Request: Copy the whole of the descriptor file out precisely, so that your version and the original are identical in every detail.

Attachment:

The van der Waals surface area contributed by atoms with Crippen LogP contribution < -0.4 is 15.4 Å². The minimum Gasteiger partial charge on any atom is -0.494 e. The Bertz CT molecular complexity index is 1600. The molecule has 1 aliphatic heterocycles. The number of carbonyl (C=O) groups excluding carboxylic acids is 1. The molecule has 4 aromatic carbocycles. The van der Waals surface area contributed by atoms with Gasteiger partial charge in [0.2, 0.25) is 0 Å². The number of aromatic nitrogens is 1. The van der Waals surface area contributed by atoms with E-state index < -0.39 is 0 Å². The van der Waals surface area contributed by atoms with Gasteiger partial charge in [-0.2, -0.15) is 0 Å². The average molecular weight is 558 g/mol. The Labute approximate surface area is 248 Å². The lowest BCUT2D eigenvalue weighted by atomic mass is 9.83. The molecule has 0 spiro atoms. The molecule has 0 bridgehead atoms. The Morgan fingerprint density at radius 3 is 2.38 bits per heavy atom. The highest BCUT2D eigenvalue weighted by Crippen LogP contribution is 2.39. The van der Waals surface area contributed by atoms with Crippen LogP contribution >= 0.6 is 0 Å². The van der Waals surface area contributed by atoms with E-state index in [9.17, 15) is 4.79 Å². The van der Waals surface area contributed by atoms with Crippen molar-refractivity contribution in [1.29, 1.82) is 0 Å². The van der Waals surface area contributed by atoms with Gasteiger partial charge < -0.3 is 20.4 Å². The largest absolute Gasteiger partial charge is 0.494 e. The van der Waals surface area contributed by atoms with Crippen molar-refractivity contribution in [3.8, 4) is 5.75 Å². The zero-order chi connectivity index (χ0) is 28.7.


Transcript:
The van der Waals surface area contributed by atoms with Crippen LogP contribution < -0.4 is 15.4 Å². The minimum Gasteiger partial charge on any atom is -0.494 e. The Bertz CT molecular complexity index is 1600. The molecule has 1 aliphatic heterocycles. The number of carbonyl (C=O) groups excluding carboxylic acids is 1. The molecule has 4 aromatic carbocycles. The van der Waals surface area contributed by atoms with Gasteiger partial charge in [0.2, 0.25) is 0 Å². The number of aromatic nitrogens is 1. The van der Waals surface area contributed by atoms with E-state index < -0.39 is 0 Å². The van der Waals surface area contributed by atoms with Gasteiger partial charge in [-0.2, -0.15) is 0 Å². The average molecular weight is 558 g/mol. The Labute approximate surface area is 248 Å². The lowest BCUT2D eigenvalue weighted by atomic mass is 9.83. The molecule has 0 spiro atoms. The molecule has 0 bridgehead atoms. The Morgan fingerprint density at radius 3 is 2.38 bits per heavy atom. The highest BCUT2D eigenvalue weighted by Crippen LogP contribution is 2.39. The van der Waals surface area contributed by atoms with Crippen LogP contribution >= 0.6 is 0 Å². The van der Waals surface area contributed by atoms with E-state index in [9.17, 15) is 4.79 Å². The van der Waals surface area contributed by atoms with Crippen molar-refractivity contribution in [1.29, 1.82) is 0 Å². The van der Waals surface area contributed by atoms with Gasteiger partial charge < -0.3 is 20.4 Å². The largest absolute Gasteiger partial charge is 0.494 e. The van der Waals surface area contributed by atoms with Crippen molar-refractivity contribution in [3.8, 4) is 5.75 Å². The zero-order chi connectivity index (χ0) is 28.7.